On Sunday Aug. 10th 2014, we fished Powells Creek which is just South of Leesylvania State Park in VA.
There is a kayak launch here so be sure to use it rather than the much larger marina ramp. There’s little parking though once you unload your kayak. After you launch, turn right to go up into the creek.
Outside the bridge there is some good grass in the Summer months. We spooked several large fish in that grass on the way into the creek. This is a shallow creek that is extremely subject to tidal fluctuations. Most of the creek is only a foot or two deep even at high tide and the bottom is heavily covered in vegetation. The bottom is almost entirely silt and soft clay. There is a well defined channel, sometimes two coming out of the back of the creek. You can see this if you use the satellite image on the map above. I’ve fished here twice and was amazed at how much the channel and the vegetation can change even in just a few weeks. At low tide, what was once a wide looking bay, ended up looking like a soccer field from all of the grass poking up above the surface. That combination of features makes it a good place to spot snakehead in the shallows and back in the runs through the spatter dock. But, you’ll have to pretty much commit to nothing, but top water fishing or very weedless baits.
My plan was to fish back in the creek at high tide and come out more into the bay area at low tide. I met Andy Ibarra out there and he planned to do the opposite. I think he ended up with a few nice bass on the day. We ended up with a handful of bass, several catfish, and one snakehead.
The snakehead we found way back in a run into the spatter dock. My Dad hooked into one that came off in that same area and saw another there. The bass were a bit trickier. I saw many bass from babies to larger ones. I saw about 8 bass along the weedline in the channel at low tide. Every time I threw them a bait, they ran from it. They really didn’t seem to want anything. That was until my Dad pulled out a Keitech Salty Core Stick in Electric Shad color. As soon as he did that, he caught one, I caught 3 in a row, he caught another, and I caught one a few minutes later. They were all over that thing when they wouldn’t bite other similar worms. A strange combination, but it was just what they liked that day. No huge bass, but a quick flurry of activity. I decided to round out the day with a few catfish. There is no shortage of bait for cats floating around there. I usually scoop up a few of the floating dead large freshwater mussels and snails. They are stinky and stick on a hook well. If you throw that into the channel back up in the creek, a cat will be on it in a matter of seconds. I caught three nice ones doing that. One is in the video. That one took me on quite a ride before I got him in the boat.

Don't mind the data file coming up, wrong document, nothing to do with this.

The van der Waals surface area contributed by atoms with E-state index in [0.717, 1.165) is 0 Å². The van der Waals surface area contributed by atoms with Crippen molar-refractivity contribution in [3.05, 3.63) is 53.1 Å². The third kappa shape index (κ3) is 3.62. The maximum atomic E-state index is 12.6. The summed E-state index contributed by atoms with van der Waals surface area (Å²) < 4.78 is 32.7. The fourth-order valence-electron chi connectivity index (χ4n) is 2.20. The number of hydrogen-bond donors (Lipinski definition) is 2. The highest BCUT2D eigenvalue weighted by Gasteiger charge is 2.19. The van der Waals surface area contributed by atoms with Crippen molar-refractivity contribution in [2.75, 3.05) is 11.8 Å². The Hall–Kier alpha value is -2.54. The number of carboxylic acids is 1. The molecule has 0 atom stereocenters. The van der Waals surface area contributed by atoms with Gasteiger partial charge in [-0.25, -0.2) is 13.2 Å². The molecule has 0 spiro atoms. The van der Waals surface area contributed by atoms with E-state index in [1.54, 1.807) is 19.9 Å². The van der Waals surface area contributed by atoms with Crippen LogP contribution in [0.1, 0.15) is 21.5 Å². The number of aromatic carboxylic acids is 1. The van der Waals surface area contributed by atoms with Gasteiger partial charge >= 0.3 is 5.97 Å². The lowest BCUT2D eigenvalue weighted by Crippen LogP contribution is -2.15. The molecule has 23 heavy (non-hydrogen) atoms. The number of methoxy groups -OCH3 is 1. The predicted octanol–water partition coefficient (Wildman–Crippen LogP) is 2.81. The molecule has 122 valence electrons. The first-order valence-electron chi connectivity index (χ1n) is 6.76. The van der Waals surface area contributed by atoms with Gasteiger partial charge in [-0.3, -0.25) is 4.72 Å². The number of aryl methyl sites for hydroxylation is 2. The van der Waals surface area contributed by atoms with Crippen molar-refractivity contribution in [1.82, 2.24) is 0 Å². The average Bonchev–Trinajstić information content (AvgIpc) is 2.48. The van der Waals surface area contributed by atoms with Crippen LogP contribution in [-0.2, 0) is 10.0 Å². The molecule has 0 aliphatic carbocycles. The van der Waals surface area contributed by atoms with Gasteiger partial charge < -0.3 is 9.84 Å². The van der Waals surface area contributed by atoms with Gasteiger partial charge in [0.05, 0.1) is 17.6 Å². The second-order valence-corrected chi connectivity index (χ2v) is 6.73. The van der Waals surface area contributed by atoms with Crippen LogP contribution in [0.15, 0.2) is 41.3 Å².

On top water, I chose a Stanley Bull Ribbit Frog in Watermelon. This is what the snakehead bit.
When you go to fish Powells Creek, look at the map for the kayak launch. Go back into the creek beyond the bridge. Pay attention to the tides. Don’t be afraid to paddle way back and INTO the spatterdock weeds. There are many fish in there. Even if it looks too thick to cast into, try it anyway. Just be sure to have fairly heavy gear to be able to horse them out of there if you catch them. And be flexible. Listen to what the fish are telling you and be willing to change tactics or even change target species. If you do all of that, you’ll still have a great day out there kayak fishing. If no fish are biting, it’s always worth checking out the wildlife in that area. I had a couple of small passengers on my kayak with me that are included in this video.